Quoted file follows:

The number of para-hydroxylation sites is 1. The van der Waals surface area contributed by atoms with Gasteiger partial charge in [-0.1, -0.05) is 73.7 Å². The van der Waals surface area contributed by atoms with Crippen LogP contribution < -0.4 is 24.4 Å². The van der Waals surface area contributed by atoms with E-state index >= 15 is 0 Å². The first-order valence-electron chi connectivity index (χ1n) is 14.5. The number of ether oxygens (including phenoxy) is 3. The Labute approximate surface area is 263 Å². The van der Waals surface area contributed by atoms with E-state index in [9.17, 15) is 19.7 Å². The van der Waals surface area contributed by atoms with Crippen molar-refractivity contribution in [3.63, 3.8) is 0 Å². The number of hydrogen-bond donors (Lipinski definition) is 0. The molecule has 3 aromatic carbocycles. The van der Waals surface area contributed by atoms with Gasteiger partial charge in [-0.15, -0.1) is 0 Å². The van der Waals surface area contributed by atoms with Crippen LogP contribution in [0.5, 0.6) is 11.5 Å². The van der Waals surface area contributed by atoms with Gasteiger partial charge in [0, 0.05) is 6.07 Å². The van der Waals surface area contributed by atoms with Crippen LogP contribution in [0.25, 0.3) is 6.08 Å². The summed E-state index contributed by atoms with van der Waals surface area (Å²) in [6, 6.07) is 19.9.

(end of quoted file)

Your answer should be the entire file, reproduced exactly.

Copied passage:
The number of para-hydroxylation sites is 1. The van der Waals surface area contributed by atoms with Gasteiger partial charge in [-0.1, -0.05) is 73.7 Å². The van der Waals surface area contributed by atoms with Crippen LogP contribution < -0.4 is 24.4 Å². The van der Waals surface area contributed by atoms with E-state index >= 15 is 0 Å². The first-order valence-electron chi connectivity index (χ1n) is 14.5. The number of ether oxygens (including phenoxy) is 3. The Labute approximate surface area is 263 Å². The van der Waals surface area contributed by atoms with E-state index in [9.17, 15) is 19.7 Å². The van der Waals surface area contributed by atoms with Crippen molar-refractivity contribution in [3.63, 3.8) is 0 Å². The number of hydrogen-bond donors (Lipinski definition) is 0. The molecule has 3 aromatic carbocycles. The van der Waals surface area contributed by atoms with Gasteiger partial charge in [-0.15, -0.1) is 0 Å². The van der Waals surface area contributed by atoms with Crippen LogP contribution in [0.5, 0.6) is 11.5 Å². The van der Waals surface area contributed by atoms with Gasteiger partial charge in [0, 0.05) is 6.07 Å². The van der Waals surface area contributed by atoms with Crippen LogP contribution in [0.25, 0.3) is 6.08 Å². The summed E-state index contributed by atoms with van der Waals surface area (Å²) in [6, 6.07) is 19.9.